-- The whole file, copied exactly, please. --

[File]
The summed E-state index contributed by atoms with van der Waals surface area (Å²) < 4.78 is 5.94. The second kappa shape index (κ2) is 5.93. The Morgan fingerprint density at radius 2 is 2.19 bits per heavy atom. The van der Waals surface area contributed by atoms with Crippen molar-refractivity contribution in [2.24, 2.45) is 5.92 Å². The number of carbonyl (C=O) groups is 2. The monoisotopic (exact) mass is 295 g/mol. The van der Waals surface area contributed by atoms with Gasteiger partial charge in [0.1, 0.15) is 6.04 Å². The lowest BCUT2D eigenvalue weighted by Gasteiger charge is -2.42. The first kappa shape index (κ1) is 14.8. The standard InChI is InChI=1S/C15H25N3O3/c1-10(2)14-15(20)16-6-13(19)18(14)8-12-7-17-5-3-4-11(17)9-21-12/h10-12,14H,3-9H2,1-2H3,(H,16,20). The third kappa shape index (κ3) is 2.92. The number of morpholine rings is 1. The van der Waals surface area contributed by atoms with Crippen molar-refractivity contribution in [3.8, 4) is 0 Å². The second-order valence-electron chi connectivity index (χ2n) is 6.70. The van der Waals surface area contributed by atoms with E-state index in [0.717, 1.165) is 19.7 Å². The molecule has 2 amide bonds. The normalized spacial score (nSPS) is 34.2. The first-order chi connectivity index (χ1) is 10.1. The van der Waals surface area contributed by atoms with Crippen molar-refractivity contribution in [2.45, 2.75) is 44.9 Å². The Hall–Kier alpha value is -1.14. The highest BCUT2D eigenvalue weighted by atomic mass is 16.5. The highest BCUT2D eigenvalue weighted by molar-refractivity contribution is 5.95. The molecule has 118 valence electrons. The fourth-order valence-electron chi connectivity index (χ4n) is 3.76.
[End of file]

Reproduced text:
The summed E-state index contributed by atoms with van der Waals surface area (Å²) < 4.78 is 5.94. The second kappa shape index (κ2) is 5.93. The Morgan fingerprint density at radius 2 is 2.19 bits per heavy atom. The van der Waals surface area contributed by atoms with Crippen molar-refractivity contribution in [2.24, 2.45) is 5.92 Å². The number of carbonyl (C=O) groups is 2. The monoisotopic (exact) mass is 295 g/mol. The van der Waals surface area contributed by atoms with Gasteiger partial charge in [0.1, 0.15) is 6.04 Å². The lowest BCUT2D eigenvalue weighted by Gasteiger charge is -2.42. The first kappa shape index (κ1) is 14.8. The standard InChI is InChI=1S/C15H25N3O3/c1-10(2)14-15(20)16-6-13(19)18(14)8-12-7-17-5-3-4-11(17)9-21-12/h10-12,14H,3-9H2,1-2H3,(H,16,20). The third kappa shape index (κ3) is 2.92. The number of morpholine rings is 1. The van der Waals surface area contributed by atoms with Crippen molar-refractivity contribution in [3.8, 4) is 0 Å². The second-order valence-electron chi connectivity index (χ2n) is 6.70. The van der Waals surface area contributed by atoms with E-state index in [0.717, 1.165) is 19.7 Å². The molecule has 2 amide bonds. The normalized spacial score (nSPS) is 34.2. The first-order chi connectivity index (χ1) is 10.1. The van der Waals surface area contributed by atoms with Crippen molar-refractivity contribution in [2.45, 2.75) is 44.9 Å². The Hall–Kier alpha value is -1.14. The highest BCUT2D eigenvalue weighted by atomic mass is 16.5. The highest BCUT2D eigenvalue weighted by molar-refractivity contribution is 5.95. The molecule has 118 valence electrons. The fourth-order valence-electron chi connectivity index (χ4n) is 3.76.